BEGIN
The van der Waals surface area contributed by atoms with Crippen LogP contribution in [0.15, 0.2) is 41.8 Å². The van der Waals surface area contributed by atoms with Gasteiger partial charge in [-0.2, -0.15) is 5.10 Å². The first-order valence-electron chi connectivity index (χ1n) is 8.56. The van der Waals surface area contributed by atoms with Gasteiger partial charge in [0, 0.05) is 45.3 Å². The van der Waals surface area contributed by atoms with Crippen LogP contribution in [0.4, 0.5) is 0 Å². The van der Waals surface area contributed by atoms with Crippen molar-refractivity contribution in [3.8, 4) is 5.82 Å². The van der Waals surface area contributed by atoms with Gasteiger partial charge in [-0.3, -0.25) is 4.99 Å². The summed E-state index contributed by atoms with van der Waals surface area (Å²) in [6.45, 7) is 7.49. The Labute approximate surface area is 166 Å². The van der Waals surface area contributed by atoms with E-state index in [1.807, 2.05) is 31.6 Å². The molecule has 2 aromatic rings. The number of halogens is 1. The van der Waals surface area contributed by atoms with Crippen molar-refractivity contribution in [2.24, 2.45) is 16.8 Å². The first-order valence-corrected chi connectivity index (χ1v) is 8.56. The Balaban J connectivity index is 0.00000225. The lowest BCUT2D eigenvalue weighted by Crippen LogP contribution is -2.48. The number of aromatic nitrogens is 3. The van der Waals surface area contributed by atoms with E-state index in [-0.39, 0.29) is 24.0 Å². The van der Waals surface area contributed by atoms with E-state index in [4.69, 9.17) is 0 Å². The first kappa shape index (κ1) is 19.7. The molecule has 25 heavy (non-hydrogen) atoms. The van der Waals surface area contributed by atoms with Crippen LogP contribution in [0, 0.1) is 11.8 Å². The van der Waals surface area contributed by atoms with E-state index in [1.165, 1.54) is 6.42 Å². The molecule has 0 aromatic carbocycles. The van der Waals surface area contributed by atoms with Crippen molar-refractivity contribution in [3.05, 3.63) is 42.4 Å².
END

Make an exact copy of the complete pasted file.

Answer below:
The van der Waals surface area contributed by atoms with Crippen LogP contribution in [0.15, 0.2) is 41.8 Å². The van der Waals surface area contributed by atoms with Gasteiger partial charge in [-0.2, -0.15) is 5.10 Å². The first-order valence-electron chi connectivity index (χ1n) is 8.56. The van der Waals surface area contributed by atoms with Gasteiger partial charge in [0, 0.05) is 45.3 Å². The van der Waals surface area contributed by atoms with Crippen LogP contribution in [0.4, 0.5) is 0 Å². The van der Waals surface area contributed by atoms with Crippen molar-refractivity contribution in [3.8, 4) is 5.82 Å². The van der Waals surface area contributed by atoms with Gasteiger partial charge in [-0.3, -0.25) is 4.99 Å². The summed E-state index contributed by atoms with van der Waals surface area (Å²) in [6.45, 7) is 7.49. The Labute approximate surface area is 166 Å². The van der Waals surface area contributed by atoms with E-state index in [1.807, 2.05) is 31.6 Å². The molecule has 2 aromatic rings. The number of halogens is 1. The van der Waals surface area contributed by atoms with Crippen molar-refractivity contribution in [2.24, 2.45) is 16.8 Å². The first-order valence-corrected chi connectivity index (χ1v) is 8.56. The Balaban J connectivity index is 0.00000225. The lowest BCUT2D eigenvalue weighted by Crippen LogP contribution is -2.48. The number of aromatic nitrogens is 3. The van der Waals surface area contributed by atoms with E-state index in [-0.39, 0.29) is 24.0 Å². The van der Waals surface area contributed by atoms with E-state index in [4.69, 9.17) is 0 Å². The first kappa shape index (κ1) is 19.7. The molecule has 25 heavy (non-hydrogen) atoms. The van der Waals surface area contributed by atoms with Crippen LogP contribution in [0, 0.1) is 11.8 Å². The van der Waals surface area contributed by atoms with E-state index in [1.165, 1.54) is 6.42 Å². The molecule has 0 aromatic carbocycles. The van der Waals surface area contributed by atoms with Crippen molar-refractivity contribution in [3.05, 3.63) is 42.4 Å².